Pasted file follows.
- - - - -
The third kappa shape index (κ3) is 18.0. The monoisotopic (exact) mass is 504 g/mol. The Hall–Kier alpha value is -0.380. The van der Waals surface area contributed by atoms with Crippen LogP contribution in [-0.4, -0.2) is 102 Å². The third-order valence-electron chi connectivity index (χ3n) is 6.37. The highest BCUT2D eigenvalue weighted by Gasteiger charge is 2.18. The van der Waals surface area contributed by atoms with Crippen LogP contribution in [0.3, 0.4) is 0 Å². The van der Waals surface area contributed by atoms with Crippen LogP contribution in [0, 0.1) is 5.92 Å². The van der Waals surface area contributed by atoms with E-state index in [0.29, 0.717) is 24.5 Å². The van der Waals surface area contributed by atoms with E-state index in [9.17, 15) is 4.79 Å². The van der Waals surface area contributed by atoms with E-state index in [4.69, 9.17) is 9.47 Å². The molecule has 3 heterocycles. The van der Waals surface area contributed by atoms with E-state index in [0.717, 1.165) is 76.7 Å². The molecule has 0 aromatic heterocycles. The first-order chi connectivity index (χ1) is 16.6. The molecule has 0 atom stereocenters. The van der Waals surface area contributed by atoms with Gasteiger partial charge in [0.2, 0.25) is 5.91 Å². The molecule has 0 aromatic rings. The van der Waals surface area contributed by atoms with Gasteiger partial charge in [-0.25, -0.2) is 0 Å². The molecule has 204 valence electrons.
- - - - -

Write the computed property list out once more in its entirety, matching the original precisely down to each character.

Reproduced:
The third kappa shape index (κ3) is 18.0. The monoisotopic (exact) mass is 504 g/mol. The Hall–Kier alpha value is -0.380. The van der Waals surface area contributed by atoms with Crippen LogP contribution in [-0.4, -0.2) is 102 Å². The third-order valence-electron chi connectivity index (χ3n) is 6.37. The highest BCUT2D eigenvalue weighted by Gasteiger charge is 2.18. The van der Waals surface area contributed by atoms with Crippen LogP contribution in [0.3, 0.4) is 0 Å². The van der Waals surface area contributed by atoms with Crippen LogP contribution in [0, 0.1) is 5.92 Å². The van der Waals surface area contributed by atoms with E-state index in [0.29, 0.717) is 24.5 Å². The van der Waals surface area contributed by atoms with E-state index in [9.17, 15) is 4.79 Å². The van der Waals surface area contributed by atoms with E-state index in [4.69, 9.17) is 9.47 Å². The molecule has 3 heterocycles. The van der Waals surface area contributed by atoms with E-state index in [0.717, 1.165) is 76.7 Å². The molecule has 0 aromatic heterocycles. The first-order chi connectivity index (χ1) is 16.6. The molecule has 0 atom stereocenters. The van der Waals surface area contributed by atoms with Gasteiger partial charge in [0.2, 0.25) is 5.91 Å². The molecule has 0 aromatic rings. The van der Waals surface area contributed by atoms with Gasteiger partial charge in [-0.25, -0.2) is 0 Å². The molecule has 204 valence electrons.